There is no such thing as a “simple, literal” way to understand the Bible. The Bible must be interpreted according to reasonable principles. The Church relies on scholars who help us to understand the Word of God by undertaking solid, well-researched studies. The better a scholar understands the historical situation in which a book of the Bible was written, the more insight his study will provide. Many of the books of Scripture narrate history, and all of them are the product of history, so Scripture study is first of all the study of history.

Starting about 300 years ago, historians began to imagine themselves as scientists, capable of being rigorous and objective like chemists and physicists. The attempt to understand the Bible “scientifically,” however, has produced nothing but confusion. Scholars thought that modern developments would unlock the Bible’s “secrets.” Instead, they have produced a spiderweb of theories attempting to tell us what the Bible “really” says. They all disagree with each other. Modern historical-critical scholarship is enough to make any honest man a fundamentalist.

In his lecture, the Pope (then Cardinal) exposed some of the fundamental problems underlying the bad situation. Modern Bible scholars assume that miracles do not happen. This is an unreasonable presupposition. God is God; He can work miracles if He wants to. The Pope pointed out that modern scholars tend to assume that philosophy is more important than the events recorded in Scripture. This, too, is unreasonable; for the believer, philosophies come and go, but the deeds of God are what matter more than anything. The Pope’s lecture pointed out that the contemporary controversies about how to understand the Bible are not really about history at all. They are about the underlying philosophies of the scholars.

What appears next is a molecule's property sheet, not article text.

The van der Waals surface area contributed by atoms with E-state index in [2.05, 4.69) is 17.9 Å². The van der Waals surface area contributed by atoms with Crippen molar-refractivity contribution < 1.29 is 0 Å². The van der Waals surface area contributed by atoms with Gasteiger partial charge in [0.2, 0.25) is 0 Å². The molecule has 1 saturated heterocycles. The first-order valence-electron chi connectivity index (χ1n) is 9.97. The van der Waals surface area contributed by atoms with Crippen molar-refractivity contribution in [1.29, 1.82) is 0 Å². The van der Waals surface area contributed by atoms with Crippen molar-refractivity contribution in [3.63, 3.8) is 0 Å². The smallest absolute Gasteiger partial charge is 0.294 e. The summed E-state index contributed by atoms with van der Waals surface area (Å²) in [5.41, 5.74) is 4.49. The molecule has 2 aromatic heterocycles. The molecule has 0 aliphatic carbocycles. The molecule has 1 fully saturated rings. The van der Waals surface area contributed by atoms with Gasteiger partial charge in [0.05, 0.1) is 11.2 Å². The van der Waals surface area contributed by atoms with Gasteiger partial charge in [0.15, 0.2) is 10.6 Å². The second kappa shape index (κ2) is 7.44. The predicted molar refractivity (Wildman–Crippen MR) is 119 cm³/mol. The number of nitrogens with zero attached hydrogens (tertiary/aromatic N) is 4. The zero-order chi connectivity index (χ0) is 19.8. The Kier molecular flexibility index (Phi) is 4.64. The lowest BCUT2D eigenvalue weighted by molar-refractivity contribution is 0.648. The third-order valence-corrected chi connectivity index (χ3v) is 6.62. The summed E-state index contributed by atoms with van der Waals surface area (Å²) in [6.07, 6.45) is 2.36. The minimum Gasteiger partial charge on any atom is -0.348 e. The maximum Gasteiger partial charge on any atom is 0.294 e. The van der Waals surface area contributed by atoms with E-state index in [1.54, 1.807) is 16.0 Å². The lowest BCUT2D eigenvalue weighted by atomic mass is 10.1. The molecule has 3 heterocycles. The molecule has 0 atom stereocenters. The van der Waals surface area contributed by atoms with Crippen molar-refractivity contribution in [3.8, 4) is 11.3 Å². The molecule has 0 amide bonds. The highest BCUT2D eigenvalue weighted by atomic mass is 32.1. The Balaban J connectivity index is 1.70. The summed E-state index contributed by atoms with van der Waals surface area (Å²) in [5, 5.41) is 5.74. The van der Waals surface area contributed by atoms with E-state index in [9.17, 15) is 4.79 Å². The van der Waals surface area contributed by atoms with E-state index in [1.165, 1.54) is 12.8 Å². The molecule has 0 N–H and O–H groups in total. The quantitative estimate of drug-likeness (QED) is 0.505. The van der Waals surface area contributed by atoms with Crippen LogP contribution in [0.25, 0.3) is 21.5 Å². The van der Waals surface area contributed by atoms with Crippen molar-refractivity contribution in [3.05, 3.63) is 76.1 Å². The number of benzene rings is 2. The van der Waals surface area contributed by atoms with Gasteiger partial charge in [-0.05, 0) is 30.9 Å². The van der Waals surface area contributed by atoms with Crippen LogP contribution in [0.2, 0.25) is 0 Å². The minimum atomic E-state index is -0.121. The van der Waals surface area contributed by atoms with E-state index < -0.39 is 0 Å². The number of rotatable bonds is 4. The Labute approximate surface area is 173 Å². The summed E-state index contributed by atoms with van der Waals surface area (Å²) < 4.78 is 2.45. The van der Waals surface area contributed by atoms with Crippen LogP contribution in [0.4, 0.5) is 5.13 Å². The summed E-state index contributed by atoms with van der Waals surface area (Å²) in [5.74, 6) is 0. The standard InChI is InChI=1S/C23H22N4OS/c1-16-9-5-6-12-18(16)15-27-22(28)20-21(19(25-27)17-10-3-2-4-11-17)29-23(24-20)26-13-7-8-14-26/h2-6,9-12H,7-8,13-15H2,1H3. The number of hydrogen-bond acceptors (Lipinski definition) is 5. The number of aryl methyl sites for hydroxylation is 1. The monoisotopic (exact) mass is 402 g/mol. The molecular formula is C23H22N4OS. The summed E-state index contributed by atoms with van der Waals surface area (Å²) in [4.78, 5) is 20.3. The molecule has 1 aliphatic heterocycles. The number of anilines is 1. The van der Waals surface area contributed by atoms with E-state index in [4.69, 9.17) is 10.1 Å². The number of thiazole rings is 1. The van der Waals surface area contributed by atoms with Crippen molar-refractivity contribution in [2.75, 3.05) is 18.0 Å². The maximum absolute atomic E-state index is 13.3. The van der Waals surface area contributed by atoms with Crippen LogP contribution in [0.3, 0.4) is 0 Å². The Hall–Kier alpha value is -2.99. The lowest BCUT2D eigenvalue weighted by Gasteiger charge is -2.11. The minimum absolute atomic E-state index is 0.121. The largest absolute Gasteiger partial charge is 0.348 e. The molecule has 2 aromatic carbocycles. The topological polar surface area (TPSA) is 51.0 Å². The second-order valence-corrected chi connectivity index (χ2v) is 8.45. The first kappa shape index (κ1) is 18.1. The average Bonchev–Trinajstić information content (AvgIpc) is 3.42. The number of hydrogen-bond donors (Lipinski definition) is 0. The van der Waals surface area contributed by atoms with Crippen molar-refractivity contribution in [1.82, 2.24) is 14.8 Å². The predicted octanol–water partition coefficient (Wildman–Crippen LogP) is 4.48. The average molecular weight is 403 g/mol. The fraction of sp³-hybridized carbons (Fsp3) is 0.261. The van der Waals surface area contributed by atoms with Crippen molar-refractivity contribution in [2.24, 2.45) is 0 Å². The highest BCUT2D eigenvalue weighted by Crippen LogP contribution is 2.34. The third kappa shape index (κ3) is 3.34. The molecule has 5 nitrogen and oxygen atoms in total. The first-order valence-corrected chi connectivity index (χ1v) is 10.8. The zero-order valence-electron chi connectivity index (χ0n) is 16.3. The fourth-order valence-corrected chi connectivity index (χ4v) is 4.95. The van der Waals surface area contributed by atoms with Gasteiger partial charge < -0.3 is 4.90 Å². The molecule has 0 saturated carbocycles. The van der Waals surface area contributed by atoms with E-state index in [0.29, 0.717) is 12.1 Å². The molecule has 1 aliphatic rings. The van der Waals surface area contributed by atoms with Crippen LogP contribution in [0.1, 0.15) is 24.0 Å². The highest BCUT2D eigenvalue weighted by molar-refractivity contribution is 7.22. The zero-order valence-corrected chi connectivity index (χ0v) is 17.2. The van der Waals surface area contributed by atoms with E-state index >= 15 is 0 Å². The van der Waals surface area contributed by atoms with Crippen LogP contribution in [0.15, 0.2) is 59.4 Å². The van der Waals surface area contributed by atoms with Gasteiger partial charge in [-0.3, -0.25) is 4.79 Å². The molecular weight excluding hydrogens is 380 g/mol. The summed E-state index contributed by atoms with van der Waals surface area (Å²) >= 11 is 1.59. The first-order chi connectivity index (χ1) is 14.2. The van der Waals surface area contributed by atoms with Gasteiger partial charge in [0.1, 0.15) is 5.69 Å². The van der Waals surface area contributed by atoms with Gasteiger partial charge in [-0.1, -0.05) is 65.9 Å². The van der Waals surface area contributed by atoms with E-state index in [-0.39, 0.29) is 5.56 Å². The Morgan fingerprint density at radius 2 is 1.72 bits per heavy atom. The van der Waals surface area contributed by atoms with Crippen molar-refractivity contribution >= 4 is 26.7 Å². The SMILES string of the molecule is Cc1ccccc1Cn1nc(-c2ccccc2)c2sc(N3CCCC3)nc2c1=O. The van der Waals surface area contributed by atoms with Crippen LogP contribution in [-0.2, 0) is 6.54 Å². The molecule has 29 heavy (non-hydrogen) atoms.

At the end of the lecture, Cardinal Ratzinger made his most important point. No one can claim to be objective and disinterested about the Sacred Scriptures. Or rather, to claim to be objective and disinterested does not qualify you as an interpreter of the Bible. To interpret historical writing, the most important thing is sympathy with the author. We are more likely to understand what is written if we can relate to the writer. The human authors of the Sacred Scriptures believed in God, and they believed that God acted in history in order to save the human race. Therefore, we are most likely to be able to understand the books of Scripture if we believe in God, the God Whose deeds are recounted in these books.